Nitrile Chemistry

The Importance of Nitriles in Chemistry

Research supported by an EU Marie Curie International Incoming Fellowship

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A nitrile is a compound that contains a –CN (cyano) functional group with a carbon–nitrogen triple bond. The simplest organic nitrile is CH3–CN and is called acetonitrile, which is a good solvent for organic reactions. Nitriles are very useful in daily life. For example, methyl cyanoacrylate is used in super glue. The cyanoacrylate monomer (liquid form) is sensitive to humidity (found in air and on the surface of the bonding substrates) and forms polymer within seconds at room temperature. Another prevalent nitrile polymer is nitrile rubber, which is a copolymer of acrylonitrile and butadiene. Nitrile rubber is resistant to oils, so it is used widely in latex-free gloves, hoses that transport oils, seals and various moulded goods.


Superglue Nitrile glove


Structurally diverse nitrile-containing compounds are present in many medicinal drugs. At present more than 30 nitrile-containing pharmaceuticals are prescribed for a diverse array of medicinal indications. Nitrile-containing compounds such as saxaglipitin (trade name onglyza) have been developed for treating diabetes. Another very important drug called cimetidine (trade name tagamet), is widely used for heartburn and peptic ulcers. Blockbuster drug anastrazole (trade name arimidex), is used for the treatment of breast cancer after surgery. Recently, anastrazole has entered the WHO list of most essential drugs. Other drugs (such as clopidogrel, trade name plavix, which is used to inhibit blood clots in coronary artery disease) can be prepared from nitrile compounds.


Nitrile drugs


The nitrile (–CN) group is a useful functional group in organic compounds. Not only are these compounds important in their own right, but also they are valuable as a way to prepare many different classes of organic molecules and bioactive compounds. Nitriles can be converted easily to carboxylic acids, amides, amines, aldehydes, ketones, tetrazoles, and other groups. They have therefore found widespread use in organic synthesis.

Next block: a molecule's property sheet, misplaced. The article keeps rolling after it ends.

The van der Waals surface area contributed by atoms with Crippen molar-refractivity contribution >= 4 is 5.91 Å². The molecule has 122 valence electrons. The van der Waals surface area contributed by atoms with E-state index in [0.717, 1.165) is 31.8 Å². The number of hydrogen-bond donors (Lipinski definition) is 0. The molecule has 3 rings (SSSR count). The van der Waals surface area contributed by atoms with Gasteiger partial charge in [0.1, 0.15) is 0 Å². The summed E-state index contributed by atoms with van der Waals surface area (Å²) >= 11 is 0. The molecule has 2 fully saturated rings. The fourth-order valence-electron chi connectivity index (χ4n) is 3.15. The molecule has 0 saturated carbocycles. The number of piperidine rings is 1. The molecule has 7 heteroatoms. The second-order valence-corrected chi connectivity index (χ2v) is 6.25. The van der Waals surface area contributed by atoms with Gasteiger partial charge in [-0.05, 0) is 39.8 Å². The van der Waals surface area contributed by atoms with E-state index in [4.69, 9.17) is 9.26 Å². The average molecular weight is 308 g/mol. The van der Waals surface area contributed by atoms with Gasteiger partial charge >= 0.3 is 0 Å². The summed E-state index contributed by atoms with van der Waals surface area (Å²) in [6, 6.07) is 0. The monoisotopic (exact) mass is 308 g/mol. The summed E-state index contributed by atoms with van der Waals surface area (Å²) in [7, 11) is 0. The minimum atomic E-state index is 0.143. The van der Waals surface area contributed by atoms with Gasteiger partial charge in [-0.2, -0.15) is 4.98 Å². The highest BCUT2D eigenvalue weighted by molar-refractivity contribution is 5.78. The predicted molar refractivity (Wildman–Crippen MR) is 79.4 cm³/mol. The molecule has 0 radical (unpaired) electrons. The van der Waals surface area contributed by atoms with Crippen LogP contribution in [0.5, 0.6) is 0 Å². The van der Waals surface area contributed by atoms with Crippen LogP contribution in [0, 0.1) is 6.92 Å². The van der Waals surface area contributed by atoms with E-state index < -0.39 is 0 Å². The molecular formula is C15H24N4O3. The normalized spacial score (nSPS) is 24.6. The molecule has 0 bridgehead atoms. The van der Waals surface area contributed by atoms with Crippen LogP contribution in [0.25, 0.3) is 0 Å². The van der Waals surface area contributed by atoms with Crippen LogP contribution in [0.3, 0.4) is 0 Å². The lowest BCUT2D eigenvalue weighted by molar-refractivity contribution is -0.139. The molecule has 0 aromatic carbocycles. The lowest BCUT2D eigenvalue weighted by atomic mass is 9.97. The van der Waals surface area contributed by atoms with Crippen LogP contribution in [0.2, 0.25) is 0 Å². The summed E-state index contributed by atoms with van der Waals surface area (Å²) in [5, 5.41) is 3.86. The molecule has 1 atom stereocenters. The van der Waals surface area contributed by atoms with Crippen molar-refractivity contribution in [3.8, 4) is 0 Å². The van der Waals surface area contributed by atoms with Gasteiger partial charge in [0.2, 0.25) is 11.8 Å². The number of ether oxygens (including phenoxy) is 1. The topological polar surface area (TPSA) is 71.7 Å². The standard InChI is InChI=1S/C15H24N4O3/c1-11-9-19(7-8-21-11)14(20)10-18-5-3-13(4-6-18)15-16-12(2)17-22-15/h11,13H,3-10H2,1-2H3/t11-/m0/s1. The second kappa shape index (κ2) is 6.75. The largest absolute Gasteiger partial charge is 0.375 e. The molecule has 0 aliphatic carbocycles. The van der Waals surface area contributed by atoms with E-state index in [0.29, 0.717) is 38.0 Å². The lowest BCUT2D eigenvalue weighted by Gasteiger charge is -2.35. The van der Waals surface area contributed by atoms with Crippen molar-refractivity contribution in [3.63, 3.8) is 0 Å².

Nitrile rxns

Another benefit of nitrile compounds arises from the ease of their deprotonation and electrophilic quench adjacent to the nitrile group. It is possible to remove the proton next to the nitrile with a base and then form a new bond at this position by adding an electrophile. This chemistry gives access to different substituted nitriles. The nitrile functional group is small and the anion formed after deprotonation is reactive, so even quaternary substituted products can be formed readily.

A drawback of this chemistry is that the deprotonation typically gives a metallated nitrile that loses any pre-set configuration next to the nitrile. In our research, we are studying the possibility to maintain the configuration and therefore prepare single mirror image products from metallated nitriles. This would be useful for the preparation of chiral nitrile compounds. This research is funded by a grant from the Marie Curie International Incoming Fellowships Scheme (FP7-PEOPLE-2013-IIF) with postdoctoral researcher Dr Arghya Sadhukhan.


Nitrile metallations

Recent research

We have discovered that a piperidine with a nitrile in the 2-position can undergo highly selective deprotonation then quench with an electrophile.
This work has been published in Chemical Science

A. Sadhukhan, M. C. Hobbs, A. J. H. M. Meijer, I. Coldham, Chem. Sci. 2017, 8, 1436–1441.
'Highly enantioselective metallation–substitution alpha to a chiral nitrile'
DOI: 10.1039/C6SC03712G

For example:

Piperidine metallation


For some other related references, see, for example:

F. F. Fleming, L. Yao, P. C. Ravikumar, L. Funk, B. C. Shook, J. Med. Chem. 2010, 53, 7902.
'Nitrile-Containing Pharmaceuticals: Efficacious Roles of the Nitrile Pharmacophore'
DOI: 10.1021/jm100762r

G. Barker, M. R. Alshawish, M. C. Skilbeck, I. Coldham, Angew. Chem. Int. Ed. 2013, 52, 7700.
'Remarkable Configurational Stability of Magnesiated Nitriles'
DOI: 10.1002/anie.201303442

M. Sasaki, T. Takegawa, K. Sakamoto, Y. Kotomori, Y. Otani, T. Ohwada, M. Kawahata, K. Yamaguchi, K. Takeda, Angew. Chem., Int. Ed. 2013, 52, 12956.
'Enantiodivergent Deprotonation/Acylation of alpha-Amino Nitriles'
DOI: 10.1002/anie.201306443

D. Nath, M. C. Skilbeck, I. Coldham, F. F. Fleming, Org. Lett. 2014, 16, 62.
'Arylthio-Metal Exchange of alpha-Arylthioalkanenitriles'
DOI: 10.1021/ol403020s

B. W. H. Turnbull, P. A. Evans, J. Am. Chem. Soc. 2015, 137, 6156.
'Enantioselective Rhodium-Catalyzed Allylic Substitution with a Nitrile Anion: Construction of Acyclic Quaternary Carbon Stereogenic Centers'
DOI: 10.1021/jacs.5b02810

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